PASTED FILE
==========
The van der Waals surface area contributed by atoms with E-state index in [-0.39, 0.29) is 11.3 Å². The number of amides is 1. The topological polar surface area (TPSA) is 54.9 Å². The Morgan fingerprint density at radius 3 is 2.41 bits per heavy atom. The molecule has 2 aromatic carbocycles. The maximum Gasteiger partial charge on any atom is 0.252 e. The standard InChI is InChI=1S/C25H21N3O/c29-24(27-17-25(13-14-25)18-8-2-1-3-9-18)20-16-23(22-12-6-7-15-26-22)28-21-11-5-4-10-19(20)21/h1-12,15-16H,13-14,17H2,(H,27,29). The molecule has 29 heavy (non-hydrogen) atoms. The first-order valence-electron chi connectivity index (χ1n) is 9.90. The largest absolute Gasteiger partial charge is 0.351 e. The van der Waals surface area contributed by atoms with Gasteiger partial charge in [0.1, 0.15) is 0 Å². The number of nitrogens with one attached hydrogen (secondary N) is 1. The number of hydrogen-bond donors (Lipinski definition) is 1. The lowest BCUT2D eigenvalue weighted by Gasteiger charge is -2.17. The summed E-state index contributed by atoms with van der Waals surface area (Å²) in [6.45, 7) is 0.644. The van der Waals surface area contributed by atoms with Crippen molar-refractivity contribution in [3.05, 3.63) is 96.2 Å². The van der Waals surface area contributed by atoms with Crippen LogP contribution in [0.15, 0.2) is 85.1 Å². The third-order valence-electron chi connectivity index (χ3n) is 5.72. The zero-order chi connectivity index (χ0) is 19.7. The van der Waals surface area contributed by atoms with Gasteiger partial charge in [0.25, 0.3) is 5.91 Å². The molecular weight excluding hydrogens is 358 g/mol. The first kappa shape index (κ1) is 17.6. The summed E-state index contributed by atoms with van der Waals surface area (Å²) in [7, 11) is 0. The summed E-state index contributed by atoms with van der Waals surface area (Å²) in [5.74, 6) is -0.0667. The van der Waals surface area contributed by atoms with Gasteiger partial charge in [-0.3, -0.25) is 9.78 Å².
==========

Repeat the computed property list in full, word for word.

The van der Waals surface area contributed by atoms with E-state index in [-0.39, 0.29) is 11.3 Å². The number of amides is 1. The topological polar surface area (TPSA) is 54.9 Å². The Morgan fingerprint density at radius 3 is 2.41 bits per heavy atom. The molecule has 2 aromatic carbocycles. The maximum Gasteiger partial charge on any atom is 0.252 e. The standard InChI is InChI=1S/C25H21N3O/c29-24(27-17-25(13-14-25)18-8-2-1-3-9-18)20-16-23(22-12-6-7-15-26-22)28-21-11-5-4-10-19(20)21/h1-12,15-16H,13-14,17H2,(H,27,29). The molecule has 29 heavy (non-hydrogen) atoms. The first-order valence-electron chi connectivity index (χ1n) is 9.90. The largest absolute Gasteiger partial charge is 0.351 e. The van der Waals surface area contributed by atoms with Gasteiger partial charge in [0.1, 0.15) is 0 Å². The number of nitrogens with one attached hydrogen (secondary N) is 1. The number of hydrogen-bond donors (Lipinski definition) is 1. The lowest BCUT2D eigenvalue weighted by Gasteiger charge is -2.17. The summed E-state index contributed by atoms with van der Waals surface area (Å²) in [6.45, 7) is 0.644. The van der Waals surface area contributed by atoms with Crippen molar-refractivity contribution in [3.05, 3.63) is 96.2 Å². The van der Waals surface area contributed by atoms with Crippen LogP contribution in [0.15, 0.2) is 85.1 Å². The third-order valence-electron chi connectivity index (χ3n) is 5.72. The zero-order chi connectivity index (χ0) is 19.7. The van der Waals surface area contributed by atoms with Gasteiger partial charge in [0.25, 0.3) is 5.91 Å². The molecular weight excluding hydrogens is 358 g/mol. The first kappa shape index (κ1) is 17.6. The summed E-state index contributed by atoms with van der Waals surface area (Å²) in [7, 11) is 0. The summed E-state index contributed by atoms with van der Waals surface area (Å²) in [5.74, 6) is -0.0667. The van der Waals surface area contributed by atoms with Gasteiger partial charge in [-0.3, -0.25) is 9.78 Å².